A new study supported by the Research Council of Norway provides evidence that psychedelics are unlikely to cause mental health issues.
Psychedelics are different than most other recreational drugs. Experts agree that psychedelics do not cause addiction or compulsive use.
An important study that may have some bearing on the regulations on what constitutes a “low risk” psychoactive substance in New Zealand has been completed by the Norwegian University of Science and Technology.
“The use of LSD, magic mushrooms, or peyote does not increase a person’s risk of developing mental health problems, according to an analysis of information from more than 130,000 randomly chosen people, including 22,000 people who had used psychedelics at least once.”
Researcher Teri Krebs and clinical psychologist Pål-Ørjan Johansen, from the Norwegian University of Science and Technology’s (NTNU) Department of Neuroscience, used data from a US national health survey to see what association there was, if any, between psychedelic drug use and mental health problems.
The authors found no link between the use of psychedelic drugs and a range of mental health problems. Instead they found some significant associations between the use of psychedelic drugs and fewer mental health problems.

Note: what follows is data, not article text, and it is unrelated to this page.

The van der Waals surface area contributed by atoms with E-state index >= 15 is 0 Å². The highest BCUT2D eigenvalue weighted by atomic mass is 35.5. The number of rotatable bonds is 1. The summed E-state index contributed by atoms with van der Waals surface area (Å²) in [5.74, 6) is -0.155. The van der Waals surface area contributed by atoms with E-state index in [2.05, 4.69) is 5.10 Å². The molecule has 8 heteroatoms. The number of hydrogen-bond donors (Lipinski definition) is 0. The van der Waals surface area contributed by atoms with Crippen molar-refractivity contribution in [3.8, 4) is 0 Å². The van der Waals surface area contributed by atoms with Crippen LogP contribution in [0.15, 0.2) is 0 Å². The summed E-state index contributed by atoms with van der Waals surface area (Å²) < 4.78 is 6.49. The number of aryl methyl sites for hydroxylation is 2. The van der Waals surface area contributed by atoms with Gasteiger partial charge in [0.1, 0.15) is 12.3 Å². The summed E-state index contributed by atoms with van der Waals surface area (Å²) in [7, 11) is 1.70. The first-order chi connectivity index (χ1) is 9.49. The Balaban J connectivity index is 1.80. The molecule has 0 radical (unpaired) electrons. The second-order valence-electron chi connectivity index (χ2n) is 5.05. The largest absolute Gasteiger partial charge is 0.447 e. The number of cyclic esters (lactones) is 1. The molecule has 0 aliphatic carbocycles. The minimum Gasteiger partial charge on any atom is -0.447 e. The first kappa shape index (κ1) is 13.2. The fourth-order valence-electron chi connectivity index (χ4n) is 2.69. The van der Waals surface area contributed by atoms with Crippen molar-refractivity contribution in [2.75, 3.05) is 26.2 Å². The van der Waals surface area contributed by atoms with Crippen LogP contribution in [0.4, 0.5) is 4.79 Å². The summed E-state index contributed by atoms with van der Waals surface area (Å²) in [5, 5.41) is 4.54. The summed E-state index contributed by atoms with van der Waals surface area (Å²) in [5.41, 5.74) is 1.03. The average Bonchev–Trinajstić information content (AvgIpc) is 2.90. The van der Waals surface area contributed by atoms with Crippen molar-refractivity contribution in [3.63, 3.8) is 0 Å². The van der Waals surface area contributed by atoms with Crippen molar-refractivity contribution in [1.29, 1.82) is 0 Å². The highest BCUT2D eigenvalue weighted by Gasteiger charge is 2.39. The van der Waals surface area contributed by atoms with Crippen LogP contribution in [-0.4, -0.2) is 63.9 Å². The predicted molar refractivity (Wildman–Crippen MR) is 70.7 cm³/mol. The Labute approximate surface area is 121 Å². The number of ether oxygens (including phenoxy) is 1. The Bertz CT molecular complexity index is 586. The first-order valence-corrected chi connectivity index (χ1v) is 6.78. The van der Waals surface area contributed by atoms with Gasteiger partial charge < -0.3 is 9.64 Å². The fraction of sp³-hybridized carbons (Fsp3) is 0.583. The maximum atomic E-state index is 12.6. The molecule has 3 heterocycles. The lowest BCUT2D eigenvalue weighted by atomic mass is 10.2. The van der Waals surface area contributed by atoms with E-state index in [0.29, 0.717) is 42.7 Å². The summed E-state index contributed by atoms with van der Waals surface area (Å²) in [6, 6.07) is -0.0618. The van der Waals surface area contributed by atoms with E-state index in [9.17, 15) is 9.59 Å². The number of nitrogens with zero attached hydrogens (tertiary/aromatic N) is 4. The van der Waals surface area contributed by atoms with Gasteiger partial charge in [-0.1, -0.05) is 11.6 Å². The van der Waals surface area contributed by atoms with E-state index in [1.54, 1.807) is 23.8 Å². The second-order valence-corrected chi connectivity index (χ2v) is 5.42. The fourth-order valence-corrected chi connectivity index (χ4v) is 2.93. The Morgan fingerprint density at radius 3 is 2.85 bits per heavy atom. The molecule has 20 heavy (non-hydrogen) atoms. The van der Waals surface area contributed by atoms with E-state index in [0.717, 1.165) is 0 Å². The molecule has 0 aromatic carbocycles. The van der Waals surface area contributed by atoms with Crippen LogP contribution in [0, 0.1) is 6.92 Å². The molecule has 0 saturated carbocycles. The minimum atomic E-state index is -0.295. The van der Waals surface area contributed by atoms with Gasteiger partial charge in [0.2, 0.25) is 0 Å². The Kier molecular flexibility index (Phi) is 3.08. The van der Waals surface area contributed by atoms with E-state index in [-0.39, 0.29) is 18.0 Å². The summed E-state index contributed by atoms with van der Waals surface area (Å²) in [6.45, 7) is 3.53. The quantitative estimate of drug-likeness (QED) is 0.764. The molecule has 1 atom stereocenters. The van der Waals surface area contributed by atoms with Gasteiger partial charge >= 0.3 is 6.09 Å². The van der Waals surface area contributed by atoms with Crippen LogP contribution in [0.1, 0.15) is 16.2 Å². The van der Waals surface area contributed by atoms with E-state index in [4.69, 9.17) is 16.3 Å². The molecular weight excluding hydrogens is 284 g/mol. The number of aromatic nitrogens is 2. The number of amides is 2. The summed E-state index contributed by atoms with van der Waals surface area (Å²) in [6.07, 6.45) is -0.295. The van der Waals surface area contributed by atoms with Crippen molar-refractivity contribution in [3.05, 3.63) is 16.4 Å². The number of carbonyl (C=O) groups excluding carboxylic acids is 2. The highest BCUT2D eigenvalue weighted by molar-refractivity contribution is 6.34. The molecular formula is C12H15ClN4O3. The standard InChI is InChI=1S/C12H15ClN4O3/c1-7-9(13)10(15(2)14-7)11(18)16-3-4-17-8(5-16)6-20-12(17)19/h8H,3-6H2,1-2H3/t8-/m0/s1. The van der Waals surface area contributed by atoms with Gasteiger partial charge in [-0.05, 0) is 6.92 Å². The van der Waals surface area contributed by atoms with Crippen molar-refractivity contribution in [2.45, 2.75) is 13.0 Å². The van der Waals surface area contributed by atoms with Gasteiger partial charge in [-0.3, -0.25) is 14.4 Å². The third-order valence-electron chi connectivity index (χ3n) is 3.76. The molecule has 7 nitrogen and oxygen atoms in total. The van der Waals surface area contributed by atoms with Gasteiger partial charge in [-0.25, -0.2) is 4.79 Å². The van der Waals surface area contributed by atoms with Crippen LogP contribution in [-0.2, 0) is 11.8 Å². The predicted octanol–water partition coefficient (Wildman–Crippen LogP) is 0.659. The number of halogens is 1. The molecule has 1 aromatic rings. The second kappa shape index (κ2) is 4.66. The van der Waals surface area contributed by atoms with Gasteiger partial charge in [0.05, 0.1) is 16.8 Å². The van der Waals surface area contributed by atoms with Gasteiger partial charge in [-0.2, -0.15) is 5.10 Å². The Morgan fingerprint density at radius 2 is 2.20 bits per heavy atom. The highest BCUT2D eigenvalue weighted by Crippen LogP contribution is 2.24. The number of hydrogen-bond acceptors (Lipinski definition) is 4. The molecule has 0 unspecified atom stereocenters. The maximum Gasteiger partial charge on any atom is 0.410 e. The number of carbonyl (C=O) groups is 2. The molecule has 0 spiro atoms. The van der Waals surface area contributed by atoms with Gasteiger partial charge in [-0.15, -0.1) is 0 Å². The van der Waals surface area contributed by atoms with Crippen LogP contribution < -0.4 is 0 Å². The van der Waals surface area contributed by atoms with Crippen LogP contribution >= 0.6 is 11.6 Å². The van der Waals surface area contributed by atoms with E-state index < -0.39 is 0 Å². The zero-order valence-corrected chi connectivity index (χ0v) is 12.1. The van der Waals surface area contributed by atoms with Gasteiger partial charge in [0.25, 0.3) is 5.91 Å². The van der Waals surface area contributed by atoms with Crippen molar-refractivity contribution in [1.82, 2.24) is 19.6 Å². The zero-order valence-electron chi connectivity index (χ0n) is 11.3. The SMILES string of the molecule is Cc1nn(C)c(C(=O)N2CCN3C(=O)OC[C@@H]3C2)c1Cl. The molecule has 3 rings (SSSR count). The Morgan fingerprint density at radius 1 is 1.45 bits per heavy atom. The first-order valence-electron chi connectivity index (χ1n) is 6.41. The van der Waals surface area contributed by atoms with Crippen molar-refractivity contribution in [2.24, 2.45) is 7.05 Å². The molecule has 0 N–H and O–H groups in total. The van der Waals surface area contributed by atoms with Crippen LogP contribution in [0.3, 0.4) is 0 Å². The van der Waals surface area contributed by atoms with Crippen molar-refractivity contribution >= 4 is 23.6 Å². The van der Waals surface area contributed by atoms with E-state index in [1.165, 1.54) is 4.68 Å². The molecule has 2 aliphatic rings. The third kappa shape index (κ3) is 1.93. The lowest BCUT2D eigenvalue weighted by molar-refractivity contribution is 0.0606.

Psychedelics are different than most other recreational drugs. Experts agree that psychedelics do not cause addiction or compulsive use, and they are not known to harm the brain.
When evaluating psychedelics, as with any activity, it is important to take an objective view of all the evidence and avoid being biased by anecdotal stories either of harm or benefit, the researchers say.
“Everything has some potential for negative effects, but psychedelic use is overall considered to pose a very low risk to the individual and to society,” Johansen says, “Psychedelics can elicit temporary feelings of anxiety and confusion, but accidents leading to serious injury are extremely rare.”
“Early speculation that psychedelics might lead to mental health problems was based on a small number of case reports and did not take into account either the widespread use of psychedelics or the not infrequent rate of mental health problems in the general population,” Krebs explains.
“Over the past 50 years tens of millions of people have used psychedelics and there just is not much evidence of long-term problems,” she concludes.
Some experts in New Zealand believe that while psychedelics may not cause mental health issues, there may be some possibility that they may exacerbate them in users that were previously unaware of any issues.
The study will be watched closely by those in the legal highs industry in New Zealand, looking to release legal highs and psychoactive substances that ‘mimic’ the effects of LSD and Psychedelic Mushrooms.
The results are published in the 19 August edition of journal PLOS ONE and are freely available online.